EU conditions for further financial assistance to Turkey

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Recep Tayyip Erdoğan must stop blackmailing Europe with its refugee policy, says the EU. The Turkish president is expected in Brussels on Monday.

Shortly before Turkish President Recep Tayyip Erdoğan visits Brussels, the EU has set out conditions for continuing to support Turkey in caring for refugees. Financial aid could only be provided if “Ankara’s blackmailing policy of sending refugees towards the EU is stopped,” EU Budget Commissioner Johannes Hahn told the world. In principle, the EU was prepared to provide further financial aid. However, these would be significantly less than in the previous refugee agreement with Turkey, Hahn said.

The Turkish President is expected to make a working visit to Brussels on Monday. His office announced that he would travel to Brussels on 9 March. The statement did not indicate with whom Erdoğan intends to meet in the Belgian capital.

Last weekend, Erdoğan declared the EU’s borders open. This triggered a large influx of refugees at the border with Greece. The background is the attacks by the Syrian government army on the northern region of the Idlib. Since then hundreds of thousands of people have fled from the Syrian troops to Turkey. It is unclear whether a recently announced ceasefire will hold.
Turkish coast guard wants to block refugee boats
The situation on the Turkish-Greek border remains tense in the run-up to Erdoğans visit to Brussels. Once again, Greek police used tear gas and water cannons against migrants who tried to break through fences at the border crossing in Edirne province, throwing stones at security forces.

Turkish border guards also used tear gas. Several thousand refugees are on the spot, the exact number is unknown. While the UN last week spoke of 13,000 people trying to reach Greece, a Turkish TV station on Friday mentioned a figure of 5,000.

On the Aegean islands, the rush could relax for a while. Erdoğan has instructed the Turkish coast guard to no longer allow migrants to cross the Aegean. The reason is the dangerous crossing: The Turkish coast guard accuses Greece of deliberately endangering the boats, Greek authorities reject this.

According to the Turkish coast guard, Erdoğans order for the Aegean does not mean a fundamental change of course in border policy. Turkey would still not prevent migrants from leaving the country at their own request.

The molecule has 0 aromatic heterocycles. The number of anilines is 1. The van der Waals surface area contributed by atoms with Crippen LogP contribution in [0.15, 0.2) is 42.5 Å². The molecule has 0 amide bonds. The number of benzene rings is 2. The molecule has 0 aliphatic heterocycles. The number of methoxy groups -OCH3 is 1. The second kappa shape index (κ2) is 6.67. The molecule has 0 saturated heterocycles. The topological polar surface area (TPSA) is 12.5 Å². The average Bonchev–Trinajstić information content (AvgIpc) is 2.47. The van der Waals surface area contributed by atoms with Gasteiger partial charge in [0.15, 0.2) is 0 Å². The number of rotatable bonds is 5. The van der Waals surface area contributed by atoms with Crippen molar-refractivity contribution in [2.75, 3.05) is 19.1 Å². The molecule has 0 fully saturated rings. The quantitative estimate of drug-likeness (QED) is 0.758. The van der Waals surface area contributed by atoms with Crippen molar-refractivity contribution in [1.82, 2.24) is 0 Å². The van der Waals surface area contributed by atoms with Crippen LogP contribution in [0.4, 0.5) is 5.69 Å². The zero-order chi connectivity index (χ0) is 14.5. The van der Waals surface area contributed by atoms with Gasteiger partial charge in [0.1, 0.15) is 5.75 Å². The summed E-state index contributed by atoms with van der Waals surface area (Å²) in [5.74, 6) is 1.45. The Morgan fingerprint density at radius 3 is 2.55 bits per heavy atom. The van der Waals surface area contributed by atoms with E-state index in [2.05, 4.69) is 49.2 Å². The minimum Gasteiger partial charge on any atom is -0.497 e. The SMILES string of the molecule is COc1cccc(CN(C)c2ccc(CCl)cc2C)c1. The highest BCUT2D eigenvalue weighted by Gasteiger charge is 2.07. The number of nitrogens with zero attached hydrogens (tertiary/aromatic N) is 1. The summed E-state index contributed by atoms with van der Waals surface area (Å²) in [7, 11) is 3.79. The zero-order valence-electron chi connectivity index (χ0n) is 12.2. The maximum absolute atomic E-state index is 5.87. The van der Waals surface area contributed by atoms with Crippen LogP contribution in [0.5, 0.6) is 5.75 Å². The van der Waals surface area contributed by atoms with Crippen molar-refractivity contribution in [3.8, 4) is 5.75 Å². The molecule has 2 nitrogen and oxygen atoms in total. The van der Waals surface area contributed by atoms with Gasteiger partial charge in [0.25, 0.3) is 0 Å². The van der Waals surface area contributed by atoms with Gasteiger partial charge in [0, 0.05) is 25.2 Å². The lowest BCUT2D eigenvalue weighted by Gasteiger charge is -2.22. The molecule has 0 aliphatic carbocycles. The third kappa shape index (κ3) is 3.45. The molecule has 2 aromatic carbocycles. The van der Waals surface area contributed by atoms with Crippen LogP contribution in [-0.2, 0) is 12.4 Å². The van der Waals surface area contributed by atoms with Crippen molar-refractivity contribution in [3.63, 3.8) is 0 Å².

Turkish Minister of the Interior threatens with rising numbers of refugees
The Turkish Minister of the Interior, Süleyman Soylu, also pointed this out in an interview. He told Turkish journalists that more than 143,000 people had reached Greece since the opening of the border. “This is only the beginning. You should see what will happen next. What has happened so far is nothing.” However, the figure quoted by Soylu is many times higher than the one from Greece. There, 37,000 attempted border crossings in the last seven days.

The refugee agreement between the EU and Turkey, concluded in March 2016, was agreed after hundreds of thousands of refugees had arrived in Central Europe via the Balkan route in 2015. Turkey committed itself to readmit all refugees arriving in the Aegean islands and to take stronger action against gangs of smugglers. In return, the EU promised billions in aid, accelerated facilitation of travel visas and modernisation of the customs union. Since then, Erdoğan has repeatedly threatened to open the border because in its view the promises have not been kept.

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Mette Frederiksen is a The Washington Newsday correspondent. With her coverage of general science, NASA and the interface between technology and society, Frederiksen has been in the Science Desk's Technology Beat since joining Washington Newsday in 2018.

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